With fitted brown leather box.
This Compteur de tierces is described by Louis Moinet in his Nouveau traité général élémentaire, pratique et théorique d'horlogerie (Paris, second edition, 1860), vol. II, pp. 430-431, No. 1531. He relates that he invented it to improve his astronomical observations. The obvious advantage of this instrument was the degree of accuracy, higher than the one of any other timekeeper of the period.
Louis Moinet (1768-1853
Louis Moinet born into a prosperous family of farmers in Bourges, France, was a celebrated horologist, sculptor and painter. As a maker of precision instruments, he perfected various techniques in this field and developed several important new improvements. To enhance his astronomical observations, he invented a sensational instrument: a counter in the shape of a watch displaying 60ths of a second. The obvious advantage was a degree of superior to any other time measurement. One of its particularly original features was a jewelled escapement with very high frequency, without any trace of wear nor increased friction during prolonged used.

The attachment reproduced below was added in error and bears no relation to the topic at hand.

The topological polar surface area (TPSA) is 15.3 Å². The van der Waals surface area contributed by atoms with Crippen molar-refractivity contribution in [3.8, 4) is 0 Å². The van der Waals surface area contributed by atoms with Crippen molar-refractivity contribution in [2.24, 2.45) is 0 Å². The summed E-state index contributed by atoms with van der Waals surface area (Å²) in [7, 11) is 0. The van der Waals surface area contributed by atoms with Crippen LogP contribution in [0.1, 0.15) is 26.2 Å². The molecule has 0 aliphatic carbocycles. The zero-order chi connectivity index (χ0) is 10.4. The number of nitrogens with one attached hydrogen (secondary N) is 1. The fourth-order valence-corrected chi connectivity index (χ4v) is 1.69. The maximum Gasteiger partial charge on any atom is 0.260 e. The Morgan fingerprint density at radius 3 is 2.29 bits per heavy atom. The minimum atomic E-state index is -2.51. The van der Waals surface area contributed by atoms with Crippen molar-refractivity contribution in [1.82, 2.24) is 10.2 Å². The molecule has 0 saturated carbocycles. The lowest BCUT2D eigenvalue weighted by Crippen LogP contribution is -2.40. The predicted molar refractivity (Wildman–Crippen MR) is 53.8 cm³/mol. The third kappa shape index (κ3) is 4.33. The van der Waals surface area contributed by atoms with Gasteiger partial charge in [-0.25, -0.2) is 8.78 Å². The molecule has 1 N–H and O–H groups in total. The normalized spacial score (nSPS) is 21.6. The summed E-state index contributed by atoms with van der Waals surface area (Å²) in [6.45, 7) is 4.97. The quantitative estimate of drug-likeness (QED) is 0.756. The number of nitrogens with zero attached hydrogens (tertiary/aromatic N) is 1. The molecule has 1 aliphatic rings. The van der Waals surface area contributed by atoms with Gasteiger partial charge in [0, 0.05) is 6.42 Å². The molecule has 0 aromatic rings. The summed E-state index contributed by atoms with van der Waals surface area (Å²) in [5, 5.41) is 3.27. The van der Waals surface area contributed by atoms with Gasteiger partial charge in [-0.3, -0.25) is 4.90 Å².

Louis Moinet is also renowned for his famous Traité d'Horlogerie, published in 1848 and widely reputed to be one of the finest book on horology of the century. Comprising descriptions of highest watchmaking techniques, it was appreciated by the great watchmakers of his era such as Frodsham, Perrelet, Saunier and Winnerl, as well as by several other scholars and connoisseurs such as HRH Prince Alexander of Orange - all of whom appear on the list of the numerous subscribers to a book that was reprinted three times and circulated as far afield as Russia. Louis Moinet devoted twenty years of his life to writing this two-volume treatise, which remains highly sought after to this day.
The work of Louis Moinet consisted in giving life and soul to matter. Dedicated to excellence and extremely modest by nature, Louis Moinet was driven by the ambition to improve his art rather instead of a desire for commercial profit - the reason why he freely shared his ingenious ideas with his fellow watchmakers. Acknowledged by his peers as a good-hearted man of outstanding intellect, he died in Paris on 21 May 1853 at the age of 85.